The credits roll and the house lights come on and the old high school coach turns with his eyes as big as he can make them. Wow, he says. He thought he would hate this movie, and he had a dozen reasons ready but the one he couldn’t get past was the simplest. Just the name: “Concussion.”
“You don’t want to get me started on concussions,” Tony Severino said when I invited him.
Except I did. Actually, getting one of the longest tenured and most successful high school coaches in the city going on concussions is exactly what I wanted. Severino has been the head coach at Rockhurst High School since 1983, coaching seven state champions, an institution both at that school and in the Kansas City area.
The sport he loves is changing, and in some ways is under attack. Research and awareness surrounding head injuries is growing all the time, and has become a billion-dollar battleground in the NFL.
But the important stuff is happening at the sport’s lower levels. An NFL team is made up of 53 grown men, each paid hundreds of thousands or millions of dollars. At Rockhurst, 250 kids are out for football most years, each with developing brains and no compensation. Around the area, more than 100 high schools field football teams every year with thousands and thousands of kids.
So the important stuff isn’t necessarily how head injuries affect the professionals. It’s what happens to the kids. That’s why I wanted to watch this advanced screening of the movie — starring Will Smith, in theaters on Christmas Day — with Severino. Men like him are the ones who see the changes first, and the ones influencing the kids who will grow into the athletes we watch on Saturdays and Sundays.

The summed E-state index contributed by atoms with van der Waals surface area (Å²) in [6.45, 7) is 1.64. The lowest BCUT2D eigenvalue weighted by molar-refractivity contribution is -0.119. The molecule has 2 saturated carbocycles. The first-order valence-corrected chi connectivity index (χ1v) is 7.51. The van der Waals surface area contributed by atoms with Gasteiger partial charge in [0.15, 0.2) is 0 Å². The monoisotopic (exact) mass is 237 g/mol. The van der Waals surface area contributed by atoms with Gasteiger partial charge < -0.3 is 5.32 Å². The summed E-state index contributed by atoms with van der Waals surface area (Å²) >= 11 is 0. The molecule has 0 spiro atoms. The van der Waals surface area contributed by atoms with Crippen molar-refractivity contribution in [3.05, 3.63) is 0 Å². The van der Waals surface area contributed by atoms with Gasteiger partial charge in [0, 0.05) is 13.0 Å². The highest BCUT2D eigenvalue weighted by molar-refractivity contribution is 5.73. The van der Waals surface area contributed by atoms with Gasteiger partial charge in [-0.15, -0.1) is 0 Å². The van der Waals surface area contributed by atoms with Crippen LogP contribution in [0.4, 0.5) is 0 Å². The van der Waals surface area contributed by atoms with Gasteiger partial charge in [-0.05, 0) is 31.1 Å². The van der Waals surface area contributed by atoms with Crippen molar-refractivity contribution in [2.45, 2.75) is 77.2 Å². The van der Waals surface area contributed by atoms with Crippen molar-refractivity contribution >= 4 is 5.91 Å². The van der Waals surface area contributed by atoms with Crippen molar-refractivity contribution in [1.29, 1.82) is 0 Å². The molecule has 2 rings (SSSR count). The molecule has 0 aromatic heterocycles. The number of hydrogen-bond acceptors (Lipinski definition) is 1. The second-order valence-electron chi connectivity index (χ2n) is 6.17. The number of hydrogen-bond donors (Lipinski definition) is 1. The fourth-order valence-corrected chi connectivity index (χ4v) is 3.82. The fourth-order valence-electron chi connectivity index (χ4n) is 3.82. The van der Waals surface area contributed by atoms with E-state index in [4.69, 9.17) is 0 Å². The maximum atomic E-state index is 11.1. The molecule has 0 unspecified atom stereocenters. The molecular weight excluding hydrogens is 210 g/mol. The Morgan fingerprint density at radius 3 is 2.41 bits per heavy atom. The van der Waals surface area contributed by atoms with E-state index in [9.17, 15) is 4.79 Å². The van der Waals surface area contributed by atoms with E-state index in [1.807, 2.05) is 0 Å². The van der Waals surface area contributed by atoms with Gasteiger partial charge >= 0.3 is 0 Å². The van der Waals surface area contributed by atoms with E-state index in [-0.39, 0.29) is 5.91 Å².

I did not know what to expect and, actually, the public relations man who set up the screening was nervous when I told him who I wanted to bring. They are trying to position this as a compassionate story of the men who play football. They know some will see it as an anti-football movie, and, actually, that’s why Severino was hesitant to watch. He’s tired of defending the sport he loves.
Which is why he was surprised after watching it.
“They can call it whatever they want,” Severino said. “That’s a great movie. It’ll make our game better, and safer.”
The movie highlights the grace, beauty and power of football, but is a virtual act of war against the NFL. It’s obvious why the league has been stewing about this for months. The movie depicts the NFL going to great lengths to discredit research on head injuries, prioritizing business over safety, and shows the affects of CTE in brutal details that will be stunning to a mainstream audience.
“Concussion” portrays Roger Goodell staging dog-and-pony-show “concussion summits,” the league employing unqualified “experts,” and the doctors who discovered and promoted the findings of CTE being indicted and having to change jobs after threats for interfering with the NFL.
It is, literally from start to finish, a damning indictment of America’s most powerful and popular sports league.